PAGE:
Announced by the President of the European Commission, Ursula von der Leyen, in her speech at the World Economic Forum this last January, this most recent measure aims to bet on clean-tech investment and continue EU’s path towards climate neutrality.
“We have a once in a generation opportunity to show the way with speed, ambition and a sense of purpose to secure the EU’s industrial lead in the fast-growing net-zero technology sector”, von der Leyen explained. “Europe is determined to lead the clean tech revolution.”
The green Deal Industrial Plan is based upon four pillars. First, it seeks a simplified regulatory framework. Thusly, it allows for a faster and better promotion of European strategic projects. This will be accompanied by the Critical Raw Material Acts, which ensures sufficient access to vital materials for these industries.
On the other hand, the Plan aims to accelerate investment and funding for clean tech production in Europe. Using the competition policy, the Commission seeks to level the playing field in those markets, while making it easier for companies to receive the necessary fundings.
Another measurement introduced is the European Year of Skills. Understanding that at least 35% of all jobs will be affected by this transition, the European Commission has a goal of providing education and skill development of the workers by establishing Net-Zero Industry Academies.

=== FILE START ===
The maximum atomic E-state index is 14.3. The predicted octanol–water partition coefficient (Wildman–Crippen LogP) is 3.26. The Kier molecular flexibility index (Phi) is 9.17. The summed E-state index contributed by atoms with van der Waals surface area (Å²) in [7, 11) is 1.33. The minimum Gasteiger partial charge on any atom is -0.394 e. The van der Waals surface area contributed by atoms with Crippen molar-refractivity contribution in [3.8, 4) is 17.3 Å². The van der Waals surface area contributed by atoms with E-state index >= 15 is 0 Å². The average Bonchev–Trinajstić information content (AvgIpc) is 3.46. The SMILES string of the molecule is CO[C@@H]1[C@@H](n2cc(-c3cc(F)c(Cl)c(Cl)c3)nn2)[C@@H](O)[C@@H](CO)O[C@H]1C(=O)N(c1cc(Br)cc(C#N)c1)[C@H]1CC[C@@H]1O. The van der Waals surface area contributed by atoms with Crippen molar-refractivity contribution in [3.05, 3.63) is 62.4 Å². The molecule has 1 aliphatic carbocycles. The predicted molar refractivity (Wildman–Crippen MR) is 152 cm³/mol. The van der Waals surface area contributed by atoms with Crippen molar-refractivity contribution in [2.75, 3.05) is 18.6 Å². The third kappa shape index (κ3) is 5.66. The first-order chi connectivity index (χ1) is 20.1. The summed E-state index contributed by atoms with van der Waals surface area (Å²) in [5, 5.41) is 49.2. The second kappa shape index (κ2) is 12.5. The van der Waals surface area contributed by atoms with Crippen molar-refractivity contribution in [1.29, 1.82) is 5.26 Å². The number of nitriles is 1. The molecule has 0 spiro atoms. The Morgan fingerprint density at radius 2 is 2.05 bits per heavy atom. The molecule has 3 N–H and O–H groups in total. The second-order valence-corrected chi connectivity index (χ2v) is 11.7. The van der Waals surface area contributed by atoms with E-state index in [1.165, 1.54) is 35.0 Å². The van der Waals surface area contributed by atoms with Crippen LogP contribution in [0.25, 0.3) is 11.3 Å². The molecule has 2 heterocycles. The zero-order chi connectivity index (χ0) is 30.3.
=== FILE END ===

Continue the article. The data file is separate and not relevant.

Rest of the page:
Finally, global cooperation and making trade work will play a vital part in the Green Deal Industrial Plan. Climate neutrality can only be achieved by fair competition, engagement with the EU’s partners and collaboration with World Trade Organization. To this end, initiatives such as EU’s network of Free Trade Agreement and Critical Raw Materials Club will take a front seat in EU’s policies moving forward.
The Green Deal Industrial Plan was presented by the Commission in December of 2019 and has been in active development ever since. It’s one of many policies whose goal is transforming the EU into the first climate-neutral continent by 2050.